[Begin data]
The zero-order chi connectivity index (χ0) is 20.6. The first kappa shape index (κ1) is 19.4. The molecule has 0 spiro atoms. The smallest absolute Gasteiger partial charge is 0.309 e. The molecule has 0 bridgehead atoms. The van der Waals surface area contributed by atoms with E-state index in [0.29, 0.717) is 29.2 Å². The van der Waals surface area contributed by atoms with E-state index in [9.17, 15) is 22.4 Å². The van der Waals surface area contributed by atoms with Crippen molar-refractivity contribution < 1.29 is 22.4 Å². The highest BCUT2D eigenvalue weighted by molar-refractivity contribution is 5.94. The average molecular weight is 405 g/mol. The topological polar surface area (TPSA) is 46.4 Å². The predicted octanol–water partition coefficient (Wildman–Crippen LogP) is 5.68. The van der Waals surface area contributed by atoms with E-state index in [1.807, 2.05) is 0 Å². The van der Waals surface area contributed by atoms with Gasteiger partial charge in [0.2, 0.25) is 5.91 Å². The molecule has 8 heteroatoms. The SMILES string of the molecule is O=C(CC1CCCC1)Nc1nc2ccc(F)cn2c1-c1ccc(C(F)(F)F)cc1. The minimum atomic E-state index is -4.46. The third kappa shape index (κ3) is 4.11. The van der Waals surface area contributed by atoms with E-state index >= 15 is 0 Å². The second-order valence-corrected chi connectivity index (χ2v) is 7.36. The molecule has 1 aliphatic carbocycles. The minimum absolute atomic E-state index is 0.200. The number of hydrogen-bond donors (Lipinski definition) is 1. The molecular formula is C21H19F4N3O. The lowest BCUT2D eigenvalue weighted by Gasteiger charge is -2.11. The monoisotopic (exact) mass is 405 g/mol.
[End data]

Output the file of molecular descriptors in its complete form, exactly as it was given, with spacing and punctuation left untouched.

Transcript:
The zero-order chi connectivity index (χ0) is 20.6. The first kappa shape index (κ1) is 19.4. The molecule has 0 spiro atoms. The smallest absolute Gasteiger partial charge is 0.309 e. The molecule has 0 bridgehead atoms. The van der Waals surface area contributed by atoms with E-state index in [0.29, 0.717) is 29.2 Å². The van der Waals surface area contributed by atoms with E-state index in [9.17, 15) is 22.4 Å². The van der Waals surface area contributed by atoms with Crippen molar-refractivity contribution < 1.29 is 22.4 Å². The highest BCUT2D eigenvalue weighted by molar-refractivity contribution is 5.94. The average molecular weight is 405 g/mol. The topological polar surface area (TPSA) is 46.4 Å². The predicted octanol–water partition coefficient (Wildman–Crippen LogP) is 5.68. The van der Waals surface area contributed by atoms with E-state index in [1.807, 2.05) is 0 Å². The van der Waals surface area contributed by atoms with Gasteiger partial charge in [0.2, 0.25) is 5.91 Å². The molecule has 8 heteroatoms. The SMILES string of the molecule is O=C(CC1CCCC1)Nc1nc2ccc(F)cn2c1-c1ccc(C(F)(F)F)cc1. The minimum atomic E-state index is -4.46. The third kappa shape index (κ3) is 4.11. The van der Waals surface area contributed by atoms with E-state index >= 15 is 0 Å². The second-order valence-corrected chi connectivity index (χ2v) is 7.36. The molecule has 1 aliphatic carbocycles. The minimum absolute atomic E-state index is 0.200. The number of hydrogen-bond donors (Lipinski definition) is 1. The molecular formula is C21H19F4N3O. The lowest BCUT2D eigenvalue weighted by Gasteiger charge is -2.11. The monoisotopic (exact) mass is 405 g/mol.